Navigating the Promise and Perils of AI: What Every Media Professional Needs to Know About ChatGPT

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AI is, in many ways, a revolutionary event, similar to what Gutenberg’s printing press was in the 15th century, or radio, TV, and even internet in the 20th. It’s a technology that will permanently reshape society. For many of us, AI means everything we learned from multiple dystopian movies (2001 A Space Odyssey, The Terminator, Matrix, Blade Runner, …). But can AI be used for our own sake? Can we ride the wave of this technology and use AI for our jobs? 

We are for sure witnessing the first, still baby steps through ChatGPT, which is, as mentioned previously, a conversational AI language model developed by OpenAI and as media professionals, we should accept that the change will come, and get ourselves ready. Here’s how.

The first step is to learn how to ask questions, how to use the right words in your questions and how to structure them. ChatGPT gives different answers to the same question if asked in different ways. The only way to understand how to do it, is to try, test, and experiment. 

ChatGPT is good at simplifying complex topics, academic works and long opinions for a general audience. This does not come from being ‘smart’, it just applies mathematical models on words, extracts the most important words and puts them in a humanly comprehensible order. 

It is good for explaining a topic that we need to research before writing an article or for preparing questions for an interview. You can, for example, list questions you already have, and it will create more questions.

You can ask it to give you a summary or an abstract, a META description, or an extract for posting on social media, and it is very good at offering different versions of the same text that you can use for headlines. We all know how we tested headlines on social media and how sometimes that job can be time-consuming. ChatGPT can help. It is not good at counting though, as funny as it sounds. But you’ll notice that soon enough.

For journalists who write in English - ChatGPT is a very good sub-editor – to check articles before they send them to the editor. However, it is still not good for non-English articles, but I am convinced that this will be solved soon too. 

The second step is (keeping in mind that ChatGPT is still in its infancy) to check everything it gives as a reply. It can easily be a lie or plagiarism. 

The most important negative thing about ChatGPT and other large AI language models, is that they can not be trusted. These models are built to make predictions and give the most likely answer. If ChatGPT does not know the answer, it will not say “I don’t know”. It will give the most likely answer – or simply make it up. It sometimes generates an answer that is just purely wrong, and this especially applies to regions that have less data online. When you ask it to give quotes, or references for an article it generated, it can make everything up. This is a serious problem (also called hallucinating) and even though the creators of LL models are working hard on it, they still cannot solve the issue. OpenAI CEO Sam Altman admitted that despite the anticipation, GPT-4 "is still flawed, still limited, and it still seems more impressive on first use than it does after you spend more time with it."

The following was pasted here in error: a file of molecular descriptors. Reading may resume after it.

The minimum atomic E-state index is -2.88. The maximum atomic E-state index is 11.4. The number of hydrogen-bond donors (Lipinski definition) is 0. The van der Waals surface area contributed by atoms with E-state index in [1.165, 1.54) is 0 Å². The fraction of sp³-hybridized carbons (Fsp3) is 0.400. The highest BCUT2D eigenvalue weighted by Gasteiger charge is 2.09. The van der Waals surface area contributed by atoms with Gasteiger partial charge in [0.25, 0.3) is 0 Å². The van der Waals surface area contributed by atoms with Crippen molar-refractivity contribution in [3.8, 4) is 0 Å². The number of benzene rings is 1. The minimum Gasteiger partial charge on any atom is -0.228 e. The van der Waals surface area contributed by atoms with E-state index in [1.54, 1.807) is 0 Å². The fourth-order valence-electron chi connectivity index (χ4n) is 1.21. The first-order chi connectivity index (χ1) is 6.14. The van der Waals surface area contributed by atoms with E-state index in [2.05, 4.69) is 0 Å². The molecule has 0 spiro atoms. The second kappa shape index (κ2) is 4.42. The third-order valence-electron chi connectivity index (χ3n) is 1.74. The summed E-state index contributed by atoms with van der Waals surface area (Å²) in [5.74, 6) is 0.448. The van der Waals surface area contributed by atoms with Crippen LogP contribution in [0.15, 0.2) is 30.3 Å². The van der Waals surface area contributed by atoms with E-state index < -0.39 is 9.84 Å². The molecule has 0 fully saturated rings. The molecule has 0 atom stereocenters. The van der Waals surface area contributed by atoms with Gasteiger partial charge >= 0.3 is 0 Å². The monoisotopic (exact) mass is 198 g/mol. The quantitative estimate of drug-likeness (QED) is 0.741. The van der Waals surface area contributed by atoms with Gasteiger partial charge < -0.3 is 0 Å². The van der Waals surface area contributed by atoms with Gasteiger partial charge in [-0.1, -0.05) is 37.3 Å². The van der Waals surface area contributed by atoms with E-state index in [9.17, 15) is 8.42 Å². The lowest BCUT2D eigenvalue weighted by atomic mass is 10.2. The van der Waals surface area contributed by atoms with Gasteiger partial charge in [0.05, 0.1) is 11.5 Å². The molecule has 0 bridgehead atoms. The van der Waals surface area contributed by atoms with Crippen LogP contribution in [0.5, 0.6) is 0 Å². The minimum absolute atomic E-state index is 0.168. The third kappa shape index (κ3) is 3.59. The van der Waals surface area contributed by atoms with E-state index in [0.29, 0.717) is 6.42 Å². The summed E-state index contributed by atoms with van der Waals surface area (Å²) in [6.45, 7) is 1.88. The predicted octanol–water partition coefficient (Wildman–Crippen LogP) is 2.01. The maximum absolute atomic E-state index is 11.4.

Another problem ChatGPT has – it is trained on massive amounts of data, but it does not know what is true, it does not know morals, ethics or even different points of view. It does not recognize which sources of information you can trust and which not. It replicates the bias it is trained on. Stephen L. Carter, Bloomberg Opinion columnist explains it well: “Any Large Language Model is in a sense the child of the texts on which it is trained. If the bot learns to lie, it’s because it has come to understand from those texts that human beings often use lies to get their way. The sins of the bots are coming to resemble the sins of their creators.” 

Like with every new technology the beginnings are beginnings for everybody, starting from inventors, founders and engineers, to us, ordinary people and the media, and of course institutions and governments. We do not have the luxury of being afraid of yet another dystopian scenario, we do not get to complain or deny. It is up to us to be informed and to learn to use it as much as we can. And the best way to learn is to start using it.  

Nataša Laković Đukanović is a strategy consultant based in Belgium. She helps growing companies in developing their go-to-market and growth strategies as well as in implementing them. Nataša is a mentor in the Thomson Foundation project “Media for all” and two cohorts of the EIC Women Leadership Programme. 

Previously she was a CMO of Domain.ME, the international tech company that operates the internet domain “.ME.” She is one of the key people that impacted the development of the digital and startup community of Montenegro, the co-founder of Digitalizuj.Me, an NGO that examines the transformative power of technology through various projects and lectures, and Spark.me, one of the biggest tech/business conferences in Southeast Europe.

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